As a result of needing that full battery to safely make it to Canberra, at the tip I also had to do the worst possible thing you can do at a DC charger: wait till I got to 100%. This is both bad charging etiquette, as well being very slow – and these are down to the same reason. DC chargers work fastest from around 10% to 80% and they significantly slow down after that.
Getting from 80% to 100% can take around as long as the 10% to 80% charging time. As EVs have proliferated, this has become to be considered as ‘hogging’ the charger – as well as being very personally frustrating to wait for when there are no facilities to shop/eat etc. (Like at the Albury tip).
It was lucky I did that 100% charge though, as at 110 km/h and running the heater (it was late winter) the range dropped faster than I expected to only 370 km and I made it to Canberra with only 37 km range left.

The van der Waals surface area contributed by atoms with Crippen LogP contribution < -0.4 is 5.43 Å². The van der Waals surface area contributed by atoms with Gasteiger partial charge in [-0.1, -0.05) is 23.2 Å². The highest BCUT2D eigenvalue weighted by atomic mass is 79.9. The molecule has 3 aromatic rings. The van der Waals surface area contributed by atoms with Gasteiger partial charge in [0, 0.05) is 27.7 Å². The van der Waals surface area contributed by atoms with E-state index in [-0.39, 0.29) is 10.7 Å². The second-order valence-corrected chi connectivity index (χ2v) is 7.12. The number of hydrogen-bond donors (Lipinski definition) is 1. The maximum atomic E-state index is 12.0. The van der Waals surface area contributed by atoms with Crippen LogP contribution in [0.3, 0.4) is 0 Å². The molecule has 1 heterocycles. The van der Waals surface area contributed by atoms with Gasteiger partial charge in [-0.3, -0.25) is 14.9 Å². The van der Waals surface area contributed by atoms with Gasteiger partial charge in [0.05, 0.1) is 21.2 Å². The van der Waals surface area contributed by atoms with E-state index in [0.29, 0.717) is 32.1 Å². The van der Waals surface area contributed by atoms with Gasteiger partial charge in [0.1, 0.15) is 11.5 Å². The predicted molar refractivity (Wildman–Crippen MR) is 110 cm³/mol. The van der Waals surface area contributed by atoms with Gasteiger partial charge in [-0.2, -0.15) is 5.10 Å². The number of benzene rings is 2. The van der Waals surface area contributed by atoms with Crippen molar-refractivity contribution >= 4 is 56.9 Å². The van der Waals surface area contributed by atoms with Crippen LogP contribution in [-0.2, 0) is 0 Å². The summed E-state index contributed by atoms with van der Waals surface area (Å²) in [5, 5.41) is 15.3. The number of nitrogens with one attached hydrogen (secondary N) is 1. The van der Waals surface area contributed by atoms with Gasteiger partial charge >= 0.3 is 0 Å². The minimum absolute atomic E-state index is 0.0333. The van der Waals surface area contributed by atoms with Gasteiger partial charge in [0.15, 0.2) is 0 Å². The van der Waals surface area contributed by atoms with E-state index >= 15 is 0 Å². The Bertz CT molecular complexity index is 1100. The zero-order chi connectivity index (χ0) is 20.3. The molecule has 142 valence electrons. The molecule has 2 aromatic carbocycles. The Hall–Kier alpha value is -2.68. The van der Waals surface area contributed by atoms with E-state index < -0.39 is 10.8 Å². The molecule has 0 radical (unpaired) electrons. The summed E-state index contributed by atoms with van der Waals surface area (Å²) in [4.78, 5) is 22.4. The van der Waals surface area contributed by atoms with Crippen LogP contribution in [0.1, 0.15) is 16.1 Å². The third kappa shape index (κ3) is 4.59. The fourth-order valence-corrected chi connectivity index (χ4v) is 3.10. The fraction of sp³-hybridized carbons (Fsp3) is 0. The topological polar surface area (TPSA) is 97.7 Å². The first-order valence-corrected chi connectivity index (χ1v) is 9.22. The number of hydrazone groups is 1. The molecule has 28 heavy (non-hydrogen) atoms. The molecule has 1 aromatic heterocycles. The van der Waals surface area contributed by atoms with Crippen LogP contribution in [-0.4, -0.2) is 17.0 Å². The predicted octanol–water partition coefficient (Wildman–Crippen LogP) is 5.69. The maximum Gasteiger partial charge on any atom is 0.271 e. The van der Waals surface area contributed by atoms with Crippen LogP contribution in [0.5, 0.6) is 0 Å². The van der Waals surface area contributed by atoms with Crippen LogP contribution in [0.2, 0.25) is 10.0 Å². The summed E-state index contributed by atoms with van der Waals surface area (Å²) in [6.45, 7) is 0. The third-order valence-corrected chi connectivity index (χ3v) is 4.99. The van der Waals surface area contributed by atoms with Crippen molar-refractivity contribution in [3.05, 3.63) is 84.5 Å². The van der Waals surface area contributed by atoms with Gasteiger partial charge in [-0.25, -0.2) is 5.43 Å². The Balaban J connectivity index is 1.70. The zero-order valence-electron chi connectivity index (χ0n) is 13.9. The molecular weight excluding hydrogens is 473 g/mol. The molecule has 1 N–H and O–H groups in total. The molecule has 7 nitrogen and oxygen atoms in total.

(I had just stepped from a 2011 Leaf to the Kona Electric, so anything more than 3.7 km seemed heaps!). The following day was easy though, with the Mittagong charger 180 km away and Sydney barely another 100 km past that.
The return trip was the same. Two days with a careful hop from Canberra to the Albury tip. That tip stop this time though being much faster as I only needed a half charge to get to Barnawartha North (or Euroa if I couldn’t find Barnawartha) and home.
2019 to 2023, a big change
Fast-forward to now … and what a change! 100% charge at home and the Barnawartha North site makes the best first charging stop.
Even if there was a problem at Barnawartha (unlikely as there are four units there) there is now an option in Albury itself … as well as the tip still if really desperate. (I did have to pay for the electrons this time). All-up, now there seven DC charger sites between Melbourne and the Albury tip. (Plus another two soon to be commissioned with more still on the drawing board!).
As for the section after Albury: there are now 14 DC charging sites between Albury and Liverpool and too many to count within Sydney itself.